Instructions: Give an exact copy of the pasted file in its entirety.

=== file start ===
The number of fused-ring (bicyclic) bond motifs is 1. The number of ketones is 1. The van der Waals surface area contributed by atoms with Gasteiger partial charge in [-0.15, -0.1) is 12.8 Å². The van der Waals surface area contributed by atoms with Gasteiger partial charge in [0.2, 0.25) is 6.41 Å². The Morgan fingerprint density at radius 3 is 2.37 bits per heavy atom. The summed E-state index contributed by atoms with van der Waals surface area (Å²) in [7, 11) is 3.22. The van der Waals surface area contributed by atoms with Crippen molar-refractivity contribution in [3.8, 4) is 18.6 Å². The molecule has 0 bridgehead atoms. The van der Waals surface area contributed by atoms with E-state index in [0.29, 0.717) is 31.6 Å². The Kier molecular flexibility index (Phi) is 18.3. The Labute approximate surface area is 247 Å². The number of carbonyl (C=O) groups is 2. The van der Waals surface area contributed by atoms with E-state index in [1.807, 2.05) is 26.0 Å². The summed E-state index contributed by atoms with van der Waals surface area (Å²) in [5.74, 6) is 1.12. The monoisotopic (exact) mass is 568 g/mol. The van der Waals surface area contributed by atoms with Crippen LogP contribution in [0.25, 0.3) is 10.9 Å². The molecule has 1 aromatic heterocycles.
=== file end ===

The number of fused-ring (bicyclic) bond motifs is 1. The number of ketones is 1. The van der Waals surface area contributed by atoms with Gasteiger partial charge in [-0.15, -0.1) is 12.8 Å². The van der Waals surface area contributed by atoms with Gasteiger partial charge in [0.2, 0.25) is 6.41 Å². The Morgan fingerprint density at radius 3 is 2.37 bits per heavy atom. The summed E-state index contributed by atoms with van der Waals surface area (Å²) in [7, 11) is 3.22. The van der Waals surface area contributed by atoms with Crippen molar-refractivity contribution in [3.8, 4) is 18.6 Å². The molecule has 0 bridgehead atoms. The van der Waals surface area contributed by atoms with E-state index in [0.29, 0.717) is 31.6 Å². The Kier molecular flexibility index (Phi) is 18.3. The Labute approximate surface area is 247 Å². The number of carbonyl (C=O) groups is 2. The van der Waals surface area contributed by atoms with E-state index in [1.807, 2.05) is 26.0 Å². The summed E-state index contributed by atoms with van der Waals surface area (Å²) in [5.74, 6) is 1.12. The monoisotopic (exact) mass is 568 g/mol. The van der Waals surface area contributed by atoms with Crippen LogP contribution in [0.25, 0.3) is 10.9 Å². The molecule has 1 aromatic heterocycles.